Based on recent conversations with members of the government and environmental groups that have been engaging with it, granted anonymity so they could speak freely without fear of reprisal, there is a difference of opinion within cabinet about how much of a climate-focused recovery plan there should be.

The common perception among those sources is that Chrystia Freeland, the powerful Deputy Prime Minister who chairs cabinet’s COVID-19 response committee, is a key figure in that dynamic. Ms. Freeland is the government’s liaison with provincial governments, many of which are likely to be skeptical about a heavy climate focus.

She is the closest Mr. Trudeau has to a minister from Alberta, which is where she grew up, and is wary of federal policies that could be seen as hostile to the fossil fuel industry. And she is said by those close to her to be less convinced than many other Liberals that climate ambition was a decisive factor in their re-election to government last year.

While Ms. Freeland is apparently lukewarm about a green tint to long-term recovery spending, Mr. Morneau’s department has been pouring cold water on the prospect of big stimulus spending in any form. Finance officials have continued to suggest, within government and to those outside it, that the economy may sufficiently rebound on its own once pandemic-related restrictions are finally lifted. And to the extent that stimulus is needed, they’ve been arguing against locking into anything yet, given this recession’s highly unusual and unpredictable nature.

The Finance Department’s caution is in keeping with its typical role within government, especially when the government has already run up a massive deficit just dealing with the pandemic’s immediate fallout. And the point about unpredictability is a totally fair one, given the unknowns around how long it will take for a return to something resembling normalcy, and which sectors will have the hardest time recovering absent public funds.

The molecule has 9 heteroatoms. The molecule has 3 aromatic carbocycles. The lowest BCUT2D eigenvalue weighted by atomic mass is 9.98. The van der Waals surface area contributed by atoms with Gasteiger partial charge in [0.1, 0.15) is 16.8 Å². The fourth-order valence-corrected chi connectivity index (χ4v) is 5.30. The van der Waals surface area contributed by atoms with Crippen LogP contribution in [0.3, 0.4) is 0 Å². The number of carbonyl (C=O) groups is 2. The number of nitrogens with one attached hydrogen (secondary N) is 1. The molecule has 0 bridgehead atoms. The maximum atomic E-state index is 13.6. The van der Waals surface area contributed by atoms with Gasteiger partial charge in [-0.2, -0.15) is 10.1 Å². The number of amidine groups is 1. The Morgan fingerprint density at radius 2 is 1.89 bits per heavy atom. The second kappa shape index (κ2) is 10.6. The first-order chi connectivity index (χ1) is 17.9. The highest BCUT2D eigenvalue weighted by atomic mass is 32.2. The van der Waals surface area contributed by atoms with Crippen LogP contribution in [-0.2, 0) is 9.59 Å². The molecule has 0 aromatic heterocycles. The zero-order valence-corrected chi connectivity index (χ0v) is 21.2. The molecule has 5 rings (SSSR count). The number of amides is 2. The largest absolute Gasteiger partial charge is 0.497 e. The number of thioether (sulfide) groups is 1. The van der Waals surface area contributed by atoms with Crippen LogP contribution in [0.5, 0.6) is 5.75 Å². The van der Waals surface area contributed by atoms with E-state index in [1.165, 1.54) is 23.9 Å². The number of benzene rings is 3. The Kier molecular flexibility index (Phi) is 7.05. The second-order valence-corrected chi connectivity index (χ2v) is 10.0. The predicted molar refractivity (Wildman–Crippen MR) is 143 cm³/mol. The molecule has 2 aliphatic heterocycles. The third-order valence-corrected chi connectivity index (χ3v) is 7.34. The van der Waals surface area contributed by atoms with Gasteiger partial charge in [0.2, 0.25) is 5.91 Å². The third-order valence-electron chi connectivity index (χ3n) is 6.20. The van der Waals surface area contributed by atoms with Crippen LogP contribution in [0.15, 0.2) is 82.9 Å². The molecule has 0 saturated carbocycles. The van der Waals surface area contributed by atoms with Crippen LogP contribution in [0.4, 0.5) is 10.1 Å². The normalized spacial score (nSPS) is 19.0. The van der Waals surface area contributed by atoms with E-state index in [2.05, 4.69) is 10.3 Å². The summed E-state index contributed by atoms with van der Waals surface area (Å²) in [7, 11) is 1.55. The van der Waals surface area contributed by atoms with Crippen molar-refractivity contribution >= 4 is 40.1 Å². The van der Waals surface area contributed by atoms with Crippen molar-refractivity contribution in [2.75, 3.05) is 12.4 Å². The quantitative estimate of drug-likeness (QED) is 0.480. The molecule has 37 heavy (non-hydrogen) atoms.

But such considerations haven’t stopped other governments that are committed to addressing climate change from, at minimum, trial-ballooning various ways to emerge from this situation with cleaner economies than their countries entered it, and in the process actively participating in a global conversation about postpandemic economic and climate policy.

With the Liberals thus far declining to do that, outside organizations have somewhat stepped into the void. At the end of June, the “clean capitalism” advocacy company Corporate Knights published an impressively detailed report calling for more than $100-billion in spending – on everything from building retrofits and transportation electrification, to decarbonizing heavy industry and upgrading power grids – that it claimed would create more than six million person-years of green employment over the next decade. Another report in a similar vein is due for release this month from the Task Force for a Resilient Recovery, a joint effort by several environmental think tanks.

So Ottawa will have plenty to draw from, if it wants to do so. But that doesn’t quite seem a substitute for the government doing the work itself. It raises the risk of decision makers latching onto others’ ideas at the last minute, without fully thinking them through, if they suddenly feel more urgency to roll out policies.

At the least, the Liberals are passing up an opportunity to engage Canadians in deciding what kind of economy they want coming out of this, to gauge their appetite for a potentially bumpy transition to something more sustainable than what existed before, to figure out how different options land when they talk about them out loud.

Mr. Trudeau once promised to be a world leader in confronting the existential challenge that will be with us long past the current health crisis. There is still time for him to make good on the best opportunity he will ever have on that front, but so far he’s acting like a follower at best.